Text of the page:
So how did the Assembly arrive at operative paragraph 2? What is the Court to make of a resolution that, on the one hand, confirms one legal view while, on the other hand, notes with appreciation the summary of the diverging views of States Parties, and finally, in operative paragraph 3, reaffirms the independence of the judges of the Court? Dapo Akande, Kevin Jon Heller and Jennifer Trahan have already commented on this outcome. The following is an account from the viewpoint of the Swiss delegation witnessing and engaging in the negotiations. Read the rest of this entry…

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EJIL Debate. Thirlway’s Rejoinder

Published on January 19, 2018        Author: 
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I am grateful to Professor d’Aspremont for his interesting and courteous response to my somewhat critical piece. I think we agree . . . that there is plenty on which we agree to differ! However, may I mention a few points?

A minor linguistic matter: the terms ‘the logic of sources’ and ‘the logic of interpretation’ seem to me unfortunate. I trust that Prof. d’Aspremont will agree that the rules of logic, or if you like of logical argument, are surely identical whatever the subject under discussion. The postulates and the facts are unique to the context and the problem examined, but to arrive at an intellectually correct result, the reasoning processes must follow the universal rules of logic; the expressions quoted seem to undermine this universality.

Prof. d’Aspremont does not find my use of the concept of opposability helpful. Maybe my point will be clearer if expressed in this way: in the relevant part of the ICJ Whaling judgment, the Court was, in his view engaged in a process of interpretation, but applied to it the intellectual approach appropriate to a problem of sources.  But was it a process of interpretation? Before the Court could enquire into what exactly were the obligations of Japan under the Whaling Convention as interpreted by the challenged resolution – a matter of interpretation – it had to decide whether the resolution was relevant at all – a question of sources (consent to a treaty-instrument). If the resolution was relevant, its effect on the reading of the Convention would be a matter of interpretation; but that stage was never reached.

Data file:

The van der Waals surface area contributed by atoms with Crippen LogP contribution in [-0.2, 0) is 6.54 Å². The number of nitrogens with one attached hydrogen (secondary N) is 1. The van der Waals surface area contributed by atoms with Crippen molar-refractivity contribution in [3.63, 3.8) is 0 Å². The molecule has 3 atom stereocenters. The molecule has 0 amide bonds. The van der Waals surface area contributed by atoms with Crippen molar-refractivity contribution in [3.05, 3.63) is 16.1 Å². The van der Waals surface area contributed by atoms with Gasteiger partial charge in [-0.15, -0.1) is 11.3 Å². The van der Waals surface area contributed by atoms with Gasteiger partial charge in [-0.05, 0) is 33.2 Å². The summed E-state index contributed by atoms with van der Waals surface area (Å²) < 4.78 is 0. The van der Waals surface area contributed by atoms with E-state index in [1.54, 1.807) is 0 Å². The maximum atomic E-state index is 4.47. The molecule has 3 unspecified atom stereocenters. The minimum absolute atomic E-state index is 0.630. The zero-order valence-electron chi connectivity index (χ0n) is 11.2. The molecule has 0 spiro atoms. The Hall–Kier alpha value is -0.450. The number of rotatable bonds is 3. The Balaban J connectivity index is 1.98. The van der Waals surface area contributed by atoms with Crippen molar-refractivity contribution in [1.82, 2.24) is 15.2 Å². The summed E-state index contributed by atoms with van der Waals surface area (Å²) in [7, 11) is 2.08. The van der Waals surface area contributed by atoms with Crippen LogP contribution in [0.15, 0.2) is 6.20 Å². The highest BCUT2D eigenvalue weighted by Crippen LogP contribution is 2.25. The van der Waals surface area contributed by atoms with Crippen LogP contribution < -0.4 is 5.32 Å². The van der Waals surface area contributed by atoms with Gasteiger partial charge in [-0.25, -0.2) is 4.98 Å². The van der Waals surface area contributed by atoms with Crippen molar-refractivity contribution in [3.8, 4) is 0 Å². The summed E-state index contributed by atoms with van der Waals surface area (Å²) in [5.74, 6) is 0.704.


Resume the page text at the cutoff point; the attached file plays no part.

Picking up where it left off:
Prof. d’Aspremont denies that he is ‘thinking from the Bench’; but surely whenever a scholar criticises a judicial decision, he is in effect saying ‘This is what the Court ought to have said: this is what my dissenting opinion would have said had I been among the judges?’ And to my mind this is so whether the critic is saying ‘The Court was wrong on its own premises’, or contending that ‘The matter should have been approached in a different way, viz. .  . .’

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Formal, Functional, and Intermediate Approaches to Reparations Liability: Situating the ICC’s 15 December 2017 Lubanga Reparations Decision

Published on January 4, 2018        Author:  and